Clause 17 - General consideration of licence applications

Water Bill [Lords] – in a Public Bill Committee at 10:15 am on 18 September 2003.

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Photo of Bill Wiggin Bill Wiggin Shadow Minister (Environment, Food and Rural Affairs) 10:15, 18 September 2003

I beg to move amendment No. 225, in

clause 17, page 20, line 10, at end insert—

'(2A) After subsection (2) there is inserted—

''(2A) The Secretary of State shall make a code of practice for the purpose of providing guidance to the Authority in respect of licence applications, including the considerations that should be applied to the renewal and revocation of licences.

(2B) Before making the code the Secretary of State must consult with such persons as he considers appropriate including representatives of persons whose business interests are likely to be affected.''.'.

Photo of Sir David Amess Sir David Amess Conservative, Southend West

With this it will be convenient to discuss the following amendments: No. 226, in

clause 17, page 20, line 15, at end add—

'(4) For subsection 3(b) there shall be substituted—

''(b) the reasonable requirements of the applicant, including, in relation to businesses, the existing and planned commitment of resources.''.'.

No. 227, in

clause 17, page 20, line 15, at end add—

'(5) At the end of subsection (3) there is inserted—

''(c) any code of practice made by the Secretary of State under subsection (2A) of this section.''.'.

Photo of Bill Wiggin Bill Wiggin Shadow Minister (Environment, Food and Rural Affairs) 10:30, 18 September 2003

I am extremely grateful to the National Farmers Union for its assistance with the amendments and for providing me with briefing material. The intention behind amendment No. 225 is to develop statutory guidelines to the issuing authority in the form of a code of practice. It would also place a duty on the Secretary of State to consult the industry representatives in the production of such a code. I know that the Minister will welcome that.

Photo of Andrew Lansley Andrew Lansley Shadow Secretary of State for Health

It may be that I am asking my hon. Friend a question that is properly for the Minister, who may also pick up the point when he replies. When reading my hon. Friend's amendment, I was slightly confused about who ''the Authority'' would be in the circumstances. I looked at the clause and how it would be consolidated into the Water Resources Act 1991 and it reads curiously. It ends up saying ''the Authority'' throughout what would be section 38, whereas in previous clauses we have discussed ''the Agency''. Who is ''the Authority'' in this instance—presumably the Environment Agency? The words ''the Authority'' actually refer to the National Rivers Authority, whose powers have been assumed by the Environment Agency. If that is the case, why, where on each occasion the legislation previously said the National Rivers Authority, have we gone to the trouble of inserting the words ''the Agency''? Clearly it does not mean the Water Services Regulatory Authority, which appears later in the legislation. It does not mean ''the appropriate authority'' as in clause 5(12), which we considered earlier. In this instance, it must mean the Environment Agency, so why not say ''the Agency''?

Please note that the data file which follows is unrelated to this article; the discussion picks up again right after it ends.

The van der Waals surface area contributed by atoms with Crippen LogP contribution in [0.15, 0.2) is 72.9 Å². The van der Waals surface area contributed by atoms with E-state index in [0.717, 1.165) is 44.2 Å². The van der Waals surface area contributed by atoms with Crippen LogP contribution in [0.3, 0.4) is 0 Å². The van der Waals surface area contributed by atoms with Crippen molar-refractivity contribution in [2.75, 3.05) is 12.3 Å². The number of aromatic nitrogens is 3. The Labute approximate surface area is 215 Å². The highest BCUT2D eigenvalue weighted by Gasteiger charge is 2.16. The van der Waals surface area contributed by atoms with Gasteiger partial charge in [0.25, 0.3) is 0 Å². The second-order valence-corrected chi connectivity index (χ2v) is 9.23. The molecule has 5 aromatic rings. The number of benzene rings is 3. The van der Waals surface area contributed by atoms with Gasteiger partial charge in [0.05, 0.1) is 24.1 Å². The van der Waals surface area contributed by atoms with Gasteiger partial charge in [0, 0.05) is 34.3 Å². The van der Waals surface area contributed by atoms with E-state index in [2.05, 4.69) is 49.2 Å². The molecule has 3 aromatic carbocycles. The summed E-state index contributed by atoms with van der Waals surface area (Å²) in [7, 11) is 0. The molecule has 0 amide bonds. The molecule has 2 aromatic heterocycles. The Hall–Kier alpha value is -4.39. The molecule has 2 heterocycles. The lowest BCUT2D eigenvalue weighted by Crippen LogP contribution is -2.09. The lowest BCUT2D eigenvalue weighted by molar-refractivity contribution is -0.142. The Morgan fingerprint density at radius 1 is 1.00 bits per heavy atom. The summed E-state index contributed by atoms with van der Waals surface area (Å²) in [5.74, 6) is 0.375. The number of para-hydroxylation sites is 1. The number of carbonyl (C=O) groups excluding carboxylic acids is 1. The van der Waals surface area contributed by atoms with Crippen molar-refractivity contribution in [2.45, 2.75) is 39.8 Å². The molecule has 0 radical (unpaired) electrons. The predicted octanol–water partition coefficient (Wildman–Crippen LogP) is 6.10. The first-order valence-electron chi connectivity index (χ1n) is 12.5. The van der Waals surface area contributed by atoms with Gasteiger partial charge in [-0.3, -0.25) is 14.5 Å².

Photo of Bill Wiggin Bill Wiggin Shadow Minister (Environment, Food and Rural Affairs)

I am extremely grateful to my hon. Friend for that intervention. As he pointed out, that is one for the Minister. I am not going to adjust the way that ''the Authority'' has been used in the amendments, obviously because it is too late, but also because if the Minister has a sensible reply to that point, I am sure that we will hear it shortly.

The Environment Agency has issued guidelines on the presumption of renewal for time-limited licences, but many of us remain convinced that a more robust code of practice should be developed to protect the access to water for those agricultural and horticultural businesses whose survival depends on that resource. In the event of an appeal to the Secretary of State by an applicant against a decision of the Environment Agency, it is important that the application and decision-making process are clearly understood and can be shown to have been properly completed. The present description of guidelines does not provide that assurance.

The intention of amendment No. 227 is to bring the code of practice into the list of activities laid down under section 38(3) of the Water Resources Act 1991, which must be considered by the authority when making a decision on the grant of a licence. Amendment No. 226 would extend the definition of ''reasonable requirements'' and specifically highlights the present and future plans of a business so that they are considered within the subsection. Crops requiring irrigation in both agriculture and horticultural industries are often those with a high production cost, which is generally rewarded with a high-value product. To retain the quality of production necessary for achieving that high standard, growers need to invest in technologically advanced irrigation equipment. It is essential for any grower to be able to justify such expenditure, and to obtain the best financing possible for his investments.

The time-limiting of abstraction licences to the—Environment Agency—proposed period of 12 years reduces the period over which a lender would be willing to extend credit for those projects. Although the agency has made it clear that it will be willing to consider longer licences in certain circumstances, it has said that that will not be a frequent occurrence; it will be in exceptional circumstances only. We now come to the presumption of renewal. I look forward to hearing what the Minister says.

Photo of Paddy Tipping Paddy Tipping Labour, Sherwood